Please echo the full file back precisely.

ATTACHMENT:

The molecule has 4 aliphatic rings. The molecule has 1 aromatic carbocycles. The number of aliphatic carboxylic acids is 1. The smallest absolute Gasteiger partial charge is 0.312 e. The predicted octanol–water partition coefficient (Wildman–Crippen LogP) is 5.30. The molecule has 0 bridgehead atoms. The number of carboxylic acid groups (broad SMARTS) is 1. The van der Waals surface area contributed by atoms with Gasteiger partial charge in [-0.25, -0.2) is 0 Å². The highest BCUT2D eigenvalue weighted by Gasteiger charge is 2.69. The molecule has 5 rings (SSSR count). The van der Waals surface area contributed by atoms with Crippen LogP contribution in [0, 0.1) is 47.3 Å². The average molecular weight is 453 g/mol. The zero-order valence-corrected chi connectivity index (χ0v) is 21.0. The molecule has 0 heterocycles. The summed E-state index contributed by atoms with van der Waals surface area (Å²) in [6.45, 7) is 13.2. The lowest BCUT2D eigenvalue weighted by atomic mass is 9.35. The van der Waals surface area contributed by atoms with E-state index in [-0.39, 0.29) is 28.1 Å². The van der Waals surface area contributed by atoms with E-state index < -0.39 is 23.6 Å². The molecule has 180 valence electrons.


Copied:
The molecule has 4 aliphatic rings. The molecule has 1 aromatic carbocycles. The number of aliphatic carboxylic acids is 1. The smallest absolute Gasteiger partial charge is 0.312 e. The predicted octanol–water partition coefficient (Wildman–Crippen LogP) is 5.30. The molecule has 0 bridgehead atoms. The number of carboxylic acid groups (broad SMARTS) is 1. The van der Waals surface area contributed by atoms with Gasteiger partial charge in [-0.25, -0.2) is 0 Å². The highest BCUT2D eigenvalue weighted by Gasteiger charge is 2.69. The molecule has 5 rings (SSSR count). The van der Waals surface area contributed by atoms with Crippen LogP contribution in [0, 0.1) is 47.3 Å². The average molecular weight is 453 g/mol. The zero-order valence-corrected chi connectivity index (χ0v) is 21.0. The molecule has 0 heterocycles. The summed E-state index contributed by atoms with van der Waals surface area (Å²) in [6.45, 7) is 13.2. The lowest BCUT2D eigenvalue weighted by atomic mass is 9.35. The van der Waals surface area contributed by atoms with E-state index in [-0.39, 0.29) is 28.1 Å². The van der Waals surface area contributed by atoms with E-state index < -0.39 is 23.6 Å². The molecule has 180 valence electrons.